ACM Transactions on Graphics, Vol.33 Issue 6, 2014
Song-Pei Du, Piotr Didyk, Frédo Durand, Shi-Min Hu, Wojciech Matusik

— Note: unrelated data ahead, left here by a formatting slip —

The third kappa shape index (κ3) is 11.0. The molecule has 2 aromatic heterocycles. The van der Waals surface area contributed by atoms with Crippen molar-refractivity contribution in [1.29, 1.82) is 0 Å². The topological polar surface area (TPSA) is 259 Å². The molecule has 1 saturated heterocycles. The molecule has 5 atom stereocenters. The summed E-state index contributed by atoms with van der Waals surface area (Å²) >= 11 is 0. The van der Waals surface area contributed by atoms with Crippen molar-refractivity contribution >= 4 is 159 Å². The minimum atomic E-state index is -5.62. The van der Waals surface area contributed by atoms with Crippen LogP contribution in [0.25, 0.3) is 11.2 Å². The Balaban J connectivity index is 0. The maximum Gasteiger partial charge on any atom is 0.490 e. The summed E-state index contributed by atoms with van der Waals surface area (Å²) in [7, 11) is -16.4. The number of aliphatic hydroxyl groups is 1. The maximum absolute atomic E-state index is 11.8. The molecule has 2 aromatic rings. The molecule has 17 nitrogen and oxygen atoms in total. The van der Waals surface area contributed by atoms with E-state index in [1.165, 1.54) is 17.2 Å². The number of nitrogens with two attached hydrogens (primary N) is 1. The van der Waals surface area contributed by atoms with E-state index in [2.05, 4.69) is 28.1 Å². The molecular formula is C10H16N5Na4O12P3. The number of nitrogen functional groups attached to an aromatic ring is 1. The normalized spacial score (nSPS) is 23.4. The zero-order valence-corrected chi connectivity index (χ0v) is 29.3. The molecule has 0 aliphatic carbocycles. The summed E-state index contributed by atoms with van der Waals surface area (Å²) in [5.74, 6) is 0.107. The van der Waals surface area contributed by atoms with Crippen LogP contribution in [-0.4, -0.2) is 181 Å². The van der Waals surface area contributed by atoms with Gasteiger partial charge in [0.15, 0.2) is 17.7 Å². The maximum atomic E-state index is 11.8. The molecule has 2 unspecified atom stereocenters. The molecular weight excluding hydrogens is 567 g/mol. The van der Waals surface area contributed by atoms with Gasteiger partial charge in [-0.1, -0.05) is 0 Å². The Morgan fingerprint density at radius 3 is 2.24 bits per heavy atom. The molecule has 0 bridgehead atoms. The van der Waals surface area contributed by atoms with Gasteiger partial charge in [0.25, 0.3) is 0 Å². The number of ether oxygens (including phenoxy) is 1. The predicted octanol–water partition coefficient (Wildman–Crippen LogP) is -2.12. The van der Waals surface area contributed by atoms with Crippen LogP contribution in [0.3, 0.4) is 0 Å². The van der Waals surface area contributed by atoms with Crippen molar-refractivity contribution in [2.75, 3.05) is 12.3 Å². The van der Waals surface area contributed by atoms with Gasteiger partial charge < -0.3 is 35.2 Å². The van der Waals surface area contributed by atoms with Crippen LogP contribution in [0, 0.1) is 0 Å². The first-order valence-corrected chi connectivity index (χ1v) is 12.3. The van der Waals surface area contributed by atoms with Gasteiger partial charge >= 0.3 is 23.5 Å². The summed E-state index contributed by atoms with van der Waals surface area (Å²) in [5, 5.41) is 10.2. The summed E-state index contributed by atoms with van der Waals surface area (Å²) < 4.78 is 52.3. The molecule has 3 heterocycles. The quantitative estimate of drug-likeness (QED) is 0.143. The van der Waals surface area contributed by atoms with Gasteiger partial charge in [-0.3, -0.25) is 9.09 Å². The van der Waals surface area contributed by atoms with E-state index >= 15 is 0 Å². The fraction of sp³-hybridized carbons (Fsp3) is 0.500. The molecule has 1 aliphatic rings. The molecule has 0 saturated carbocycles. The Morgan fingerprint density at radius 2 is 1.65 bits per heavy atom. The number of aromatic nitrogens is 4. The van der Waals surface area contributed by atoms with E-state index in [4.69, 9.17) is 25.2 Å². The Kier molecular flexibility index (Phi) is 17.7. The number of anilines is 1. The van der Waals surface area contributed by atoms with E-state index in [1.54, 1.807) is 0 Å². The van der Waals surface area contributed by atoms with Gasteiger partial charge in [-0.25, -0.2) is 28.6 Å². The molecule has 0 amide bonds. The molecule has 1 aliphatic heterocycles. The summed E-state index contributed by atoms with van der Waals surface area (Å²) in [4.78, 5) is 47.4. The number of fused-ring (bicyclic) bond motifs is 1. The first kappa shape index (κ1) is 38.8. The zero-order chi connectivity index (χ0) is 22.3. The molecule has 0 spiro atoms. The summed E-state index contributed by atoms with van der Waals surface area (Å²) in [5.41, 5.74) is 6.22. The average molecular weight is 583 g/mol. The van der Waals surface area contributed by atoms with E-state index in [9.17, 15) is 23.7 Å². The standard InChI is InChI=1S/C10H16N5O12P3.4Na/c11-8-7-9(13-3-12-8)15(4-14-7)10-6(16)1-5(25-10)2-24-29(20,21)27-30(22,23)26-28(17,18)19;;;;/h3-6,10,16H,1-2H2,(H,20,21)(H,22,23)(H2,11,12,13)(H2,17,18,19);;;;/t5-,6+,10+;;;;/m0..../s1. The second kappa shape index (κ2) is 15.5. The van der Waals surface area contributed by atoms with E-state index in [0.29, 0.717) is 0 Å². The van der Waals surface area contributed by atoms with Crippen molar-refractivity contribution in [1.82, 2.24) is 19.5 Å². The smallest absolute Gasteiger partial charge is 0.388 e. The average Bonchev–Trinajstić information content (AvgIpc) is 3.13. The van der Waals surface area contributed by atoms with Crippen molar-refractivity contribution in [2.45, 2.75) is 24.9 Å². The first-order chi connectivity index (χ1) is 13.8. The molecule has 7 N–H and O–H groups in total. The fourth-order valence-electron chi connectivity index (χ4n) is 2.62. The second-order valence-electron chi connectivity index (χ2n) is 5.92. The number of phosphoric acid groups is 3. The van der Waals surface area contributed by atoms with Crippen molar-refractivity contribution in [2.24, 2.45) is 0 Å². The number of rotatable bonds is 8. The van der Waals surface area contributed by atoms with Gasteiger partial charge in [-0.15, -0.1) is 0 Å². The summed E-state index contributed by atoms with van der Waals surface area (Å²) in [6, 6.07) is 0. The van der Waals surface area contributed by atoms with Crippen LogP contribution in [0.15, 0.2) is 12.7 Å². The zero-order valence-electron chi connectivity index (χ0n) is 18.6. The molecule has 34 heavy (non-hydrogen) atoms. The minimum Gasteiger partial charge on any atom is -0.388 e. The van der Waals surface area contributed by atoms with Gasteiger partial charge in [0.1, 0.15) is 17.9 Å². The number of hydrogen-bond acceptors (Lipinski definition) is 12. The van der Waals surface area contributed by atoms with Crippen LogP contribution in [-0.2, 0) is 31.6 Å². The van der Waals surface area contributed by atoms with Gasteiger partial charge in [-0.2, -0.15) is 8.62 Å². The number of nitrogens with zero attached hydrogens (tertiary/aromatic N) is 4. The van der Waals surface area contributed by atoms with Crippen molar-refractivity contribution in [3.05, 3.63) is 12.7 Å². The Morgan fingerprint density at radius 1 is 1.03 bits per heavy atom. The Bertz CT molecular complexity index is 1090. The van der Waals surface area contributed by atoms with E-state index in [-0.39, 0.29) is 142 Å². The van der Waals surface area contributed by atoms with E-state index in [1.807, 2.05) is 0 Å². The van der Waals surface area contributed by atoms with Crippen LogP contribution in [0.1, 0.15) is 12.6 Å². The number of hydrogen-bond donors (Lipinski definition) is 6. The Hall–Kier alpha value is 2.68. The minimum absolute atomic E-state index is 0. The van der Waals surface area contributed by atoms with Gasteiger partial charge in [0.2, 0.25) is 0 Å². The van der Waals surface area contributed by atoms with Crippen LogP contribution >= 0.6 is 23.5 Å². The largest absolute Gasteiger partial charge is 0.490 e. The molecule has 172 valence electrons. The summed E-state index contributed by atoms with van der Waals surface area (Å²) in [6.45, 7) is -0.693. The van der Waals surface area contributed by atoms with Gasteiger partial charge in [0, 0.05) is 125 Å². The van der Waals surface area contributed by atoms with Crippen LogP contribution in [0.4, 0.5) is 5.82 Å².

Automultiscopic screens present different images depending on the viewing direction. This enables glasses-free 3D and provides motion parallax effect. However, due to the limited angular resolution of such displays, they suffer from hot-spotting, i. e., image quality is highly affected by the viewing position. In this paper, we analyze light fields produced by lenticular and parallax-barrier displays, and show that, unlike in real world, the light fields produced by such screens have a repetitive structure. This induces visual artifacts in the form of view discontinuities, depth reversals, and excessive disparities when viewing position is not optimal. Although the problem has been always considered as inherent to the technology, we demonstrate that light fields reproduced on automultiscopic displays have enough degrees of freedom to improve the visual quality. We propose a new technique that modifies light fields using global and local shears followed by stitching to improve their continuity when displayed on a screen. We show that this enhances visual quality significantly, which is demonstrated in a series of user experiments with an automultiscopic display as well as lenticular prints.